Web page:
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M.Besant E.Walter
Jerusalem, the city of Herod and Saladin

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M.Besant E.Walter
Jerusalem, the city of Herod and Saladin
page 429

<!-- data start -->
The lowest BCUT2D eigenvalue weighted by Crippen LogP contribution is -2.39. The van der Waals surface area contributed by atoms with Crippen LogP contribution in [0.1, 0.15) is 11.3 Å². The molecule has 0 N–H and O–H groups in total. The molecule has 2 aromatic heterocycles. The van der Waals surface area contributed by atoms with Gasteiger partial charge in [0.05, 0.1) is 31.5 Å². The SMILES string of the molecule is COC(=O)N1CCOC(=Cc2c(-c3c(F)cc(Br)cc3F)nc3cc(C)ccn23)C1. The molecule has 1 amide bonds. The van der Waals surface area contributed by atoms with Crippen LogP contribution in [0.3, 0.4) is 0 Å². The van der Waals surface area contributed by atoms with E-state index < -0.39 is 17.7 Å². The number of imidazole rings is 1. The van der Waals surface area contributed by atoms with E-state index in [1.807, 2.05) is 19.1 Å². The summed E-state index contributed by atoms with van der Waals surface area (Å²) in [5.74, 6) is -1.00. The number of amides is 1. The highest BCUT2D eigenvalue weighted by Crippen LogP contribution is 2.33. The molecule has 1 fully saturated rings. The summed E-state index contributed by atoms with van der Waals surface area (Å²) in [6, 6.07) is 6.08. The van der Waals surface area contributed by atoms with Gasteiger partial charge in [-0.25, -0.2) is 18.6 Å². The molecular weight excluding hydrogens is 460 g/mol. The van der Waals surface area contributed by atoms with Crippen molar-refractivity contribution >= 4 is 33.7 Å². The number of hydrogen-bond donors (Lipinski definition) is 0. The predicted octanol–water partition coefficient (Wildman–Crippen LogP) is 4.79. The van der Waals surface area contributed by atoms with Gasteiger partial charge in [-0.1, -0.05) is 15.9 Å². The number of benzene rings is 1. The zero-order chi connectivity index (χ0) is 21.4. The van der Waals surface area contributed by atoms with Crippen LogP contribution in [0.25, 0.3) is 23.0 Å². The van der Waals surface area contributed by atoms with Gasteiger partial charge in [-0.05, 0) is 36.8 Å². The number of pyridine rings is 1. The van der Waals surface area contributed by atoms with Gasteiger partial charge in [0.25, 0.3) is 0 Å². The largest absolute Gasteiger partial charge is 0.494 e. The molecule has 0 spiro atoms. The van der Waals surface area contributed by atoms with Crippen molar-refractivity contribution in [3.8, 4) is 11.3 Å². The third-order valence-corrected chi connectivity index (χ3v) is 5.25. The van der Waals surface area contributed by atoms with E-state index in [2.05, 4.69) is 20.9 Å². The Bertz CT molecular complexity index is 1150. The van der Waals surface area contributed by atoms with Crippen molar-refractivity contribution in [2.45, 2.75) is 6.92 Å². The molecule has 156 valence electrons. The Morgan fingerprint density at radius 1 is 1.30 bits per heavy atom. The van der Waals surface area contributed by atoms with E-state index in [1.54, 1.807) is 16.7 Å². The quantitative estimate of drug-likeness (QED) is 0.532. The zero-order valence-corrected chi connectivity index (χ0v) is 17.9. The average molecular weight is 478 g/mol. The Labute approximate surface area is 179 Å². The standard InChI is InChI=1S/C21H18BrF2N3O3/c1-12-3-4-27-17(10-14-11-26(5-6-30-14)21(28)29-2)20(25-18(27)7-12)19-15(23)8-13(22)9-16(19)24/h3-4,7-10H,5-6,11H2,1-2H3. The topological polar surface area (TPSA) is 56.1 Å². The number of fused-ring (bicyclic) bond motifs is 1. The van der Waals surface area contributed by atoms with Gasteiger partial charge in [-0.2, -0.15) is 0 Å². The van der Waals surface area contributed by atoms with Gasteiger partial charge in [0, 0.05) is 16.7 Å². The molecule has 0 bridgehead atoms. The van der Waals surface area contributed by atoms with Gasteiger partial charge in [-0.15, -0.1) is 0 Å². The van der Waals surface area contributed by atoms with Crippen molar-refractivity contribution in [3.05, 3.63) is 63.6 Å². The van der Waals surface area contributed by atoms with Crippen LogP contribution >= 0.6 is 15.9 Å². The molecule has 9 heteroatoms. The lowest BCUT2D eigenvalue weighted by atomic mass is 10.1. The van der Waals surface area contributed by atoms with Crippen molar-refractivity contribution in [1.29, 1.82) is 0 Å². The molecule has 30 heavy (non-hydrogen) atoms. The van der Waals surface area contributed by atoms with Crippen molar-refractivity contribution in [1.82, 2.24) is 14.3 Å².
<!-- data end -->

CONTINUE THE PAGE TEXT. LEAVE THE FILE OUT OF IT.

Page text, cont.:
cry out, " "Welcome thou Pilgrim to whom Pilgrimages are made." No one dies until he has heard the sound of the Muezzin in Jerusalem calling to prayer. The pilgrims to the Haram es Sherif differ but little from those of the Holy Sepulchre. Both endure great hardships, exhibit intense devotion and ostentatious humility ; and both believe that by scrupulous practice of the appointed rites and observances they are advancing a claim upon the favour of heaven which cannot be repudiated. Both delight in assuring themselves and others that it is love for the stones on which the saints have trodden which brings them there, but if their satisfaction could be analysed it would be found to consist in a sense of religious security, which a learned Muslim doctor has quaintly expressed : " The dwellers in Jerusalem are the neighbours of God ; and God has no right to torment his neighbours." As with us in Europe, the only notices of Jerusalem during the Middle Ages are derived from the Crusaders and early pilgrims, so the various accounts of the Holy City, with the quaint stories and traditions attaching to it, with which Mohammed's writings teem, are all due to the early warriors and pilgrims of Islam. Of these, and their name is legion, I will select a few of the most eminent in order that the reader may form some idea of the sources from which the Arab historians have drawn their information. The Mohammedan pilgrims to Jerusalem range themselves naturally into two great classes or periods, namely, those who " came over with the conqueror " Omar, or who visited the city between the date of his conquest and the second Christian kingdom, and those who were posterior to Saladin. Of all the Mohammedan pilgrims to Jerusalem the first and most distinguished was Abu Obeidah ibn el Jerrah, to whom, as has already been shown, the conquest of Jerusalem was due.


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